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Charges In B-52 Crash Challenged Defense Says Court-Martial Result Of Unlawful Influence

Top Air Force officials used “unlawful command influence” to force the court-martial of a former Fairchild official after last June’s B-52 crash, military defense attorneys contend.

They want the charges against Col. William Pellerin dropped.

A military judge is giving Pellerin’s attorneys three weeks to spell out those claims in detail if they hope to derail the court-martial.

Prosecutors must provide more information on two of three counts of dereliction of duty against Pellerin, the judge, Col. James Van Orsdol, also said.

The court-martial itself was delayed until at least June 6, Air Force officials said Monday.

Pellerin faces three charges stemming from the fatal crash of the last B-52 at Fairchild Air Force Base.

The bomber crashed after practicing unsafe maneuvers for an upcoming air show, killing the four-man crew.

In hearings last week in Tucson, Ariz., defense attorneys told Van Orsdol the charges should be dismissed because the general who ordered the court-martial was pressured by his superiors.

Last December, Lt. Gen. Thomas Griffith, commander of the 12th Air Force, ordered Pellerin to stand trial even though an officer who conducted a preliminary hearing in the case recommended against a courtmartial.

The decision to hold a courtmartial is within Griffith’s authority.

But Pellerin’s attorneys contend the three-star general received pressure from his superiors to overrule the hearing officer, said Capt. Mike Richmond, a spokesman for the 12th Air Force.

Only a handful of officials - primarily Gen. John Loh, Air Combat commander, and Air Force Secretary Sheila Widnall - would have the ability to exert such pressure.

Defense attorneys also asked that Griffith’s order for a court-martial be thrown out because the general had read a confidential report on the accident before making his decision, Richmond said Monday.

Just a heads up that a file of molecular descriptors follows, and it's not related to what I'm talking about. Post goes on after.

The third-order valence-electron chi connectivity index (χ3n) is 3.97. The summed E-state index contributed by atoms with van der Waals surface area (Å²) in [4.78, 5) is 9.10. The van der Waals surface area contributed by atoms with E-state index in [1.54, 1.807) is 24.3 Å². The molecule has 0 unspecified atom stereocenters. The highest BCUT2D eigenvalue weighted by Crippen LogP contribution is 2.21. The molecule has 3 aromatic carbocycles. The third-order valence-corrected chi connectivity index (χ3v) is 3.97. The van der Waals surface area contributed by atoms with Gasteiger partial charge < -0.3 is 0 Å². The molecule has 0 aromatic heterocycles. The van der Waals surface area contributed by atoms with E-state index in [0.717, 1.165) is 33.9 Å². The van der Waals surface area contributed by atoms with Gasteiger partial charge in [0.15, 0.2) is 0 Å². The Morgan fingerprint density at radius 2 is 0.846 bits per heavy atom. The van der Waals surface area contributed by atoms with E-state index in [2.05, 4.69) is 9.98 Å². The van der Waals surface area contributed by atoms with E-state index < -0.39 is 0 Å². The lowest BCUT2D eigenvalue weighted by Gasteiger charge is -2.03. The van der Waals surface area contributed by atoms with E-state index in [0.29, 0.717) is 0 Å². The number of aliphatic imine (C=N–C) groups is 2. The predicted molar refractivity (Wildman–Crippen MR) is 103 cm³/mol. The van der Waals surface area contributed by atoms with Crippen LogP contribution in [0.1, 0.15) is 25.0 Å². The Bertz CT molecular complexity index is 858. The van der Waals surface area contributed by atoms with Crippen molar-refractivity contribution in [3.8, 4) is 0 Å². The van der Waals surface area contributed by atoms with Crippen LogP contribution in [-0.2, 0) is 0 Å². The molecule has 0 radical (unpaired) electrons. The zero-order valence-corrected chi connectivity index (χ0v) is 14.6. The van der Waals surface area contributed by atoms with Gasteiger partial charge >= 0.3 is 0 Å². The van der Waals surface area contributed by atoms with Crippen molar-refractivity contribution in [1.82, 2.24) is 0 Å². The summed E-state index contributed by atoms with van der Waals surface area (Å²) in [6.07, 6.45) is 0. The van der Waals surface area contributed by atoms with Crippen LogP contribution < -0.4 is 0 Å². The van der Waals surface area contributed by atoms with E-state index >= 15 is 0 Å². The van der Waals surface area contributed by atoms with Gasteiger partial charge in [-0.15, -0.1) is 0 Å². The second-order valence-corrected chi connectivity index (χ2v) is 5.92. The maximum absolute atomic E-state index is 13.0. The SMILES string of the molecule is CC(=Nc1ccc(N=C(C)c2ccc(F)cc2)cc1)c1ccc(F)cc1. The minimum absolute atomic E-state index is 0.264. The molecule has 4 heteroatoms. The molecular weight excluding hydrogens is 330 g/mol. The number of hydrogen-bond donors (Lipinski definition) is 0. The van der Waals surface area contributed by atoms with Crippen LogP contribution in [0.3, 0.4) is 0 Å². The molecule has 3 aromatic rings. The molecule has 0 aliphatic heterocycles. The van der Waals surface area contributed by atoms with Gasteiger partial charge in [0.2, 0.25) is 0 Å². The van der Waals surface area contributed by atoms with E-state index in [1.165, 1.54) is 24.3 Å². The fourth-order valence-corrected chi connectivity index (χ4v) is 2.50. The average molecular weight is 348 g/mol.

As 12th Air Force commander, Griffith had the responsibility to read the entire report of the Safety Board that investigated the accident involving one of his planes. But defense attorneys say that unfairly influenced his decision on the courtmartial.

Prosecutors will have to prove the report did not influence Griffith. To do that, they may have to put the general on the stand, Richmond said.

Attorneys for both sides could wind up questioning the general without knowing what incriminating evidence the report contains.

Last week, Pellerin’s attorneys were given a few select portions of the safety report that tend to help his defense. But Van Orsdol ruled they could not have the incriminating evidence.

Prosecutors have not seen any information in the safety report, although anything the defense uses during the trial must be approved by the judge and given to prosecutors.

If Van Orsdol rules the report unfairly influenced Griffith, the judge could put the court-martial on hold.

One of Griffith’s superiors - either Loh or Widnall - would have to review the case and decide whether to prosecute Pellerin.

But both have read at least parts of the same confidential report, and similar objections about the influence of the safety report could be raised again, Richmond said.

In other action, Van Orsdol refused to drop two counts against Pellerin. Both counts say Pellerin should have grounded the pilot of the plane, Lt. Col. Arthur “Bud” Holland.

Pellerin was Holland’s superior at the time and had received complaints that Holland regularly broke safety rules.

The judge did order prosecutors to provide more details on the basis for those charges by the end of this week.

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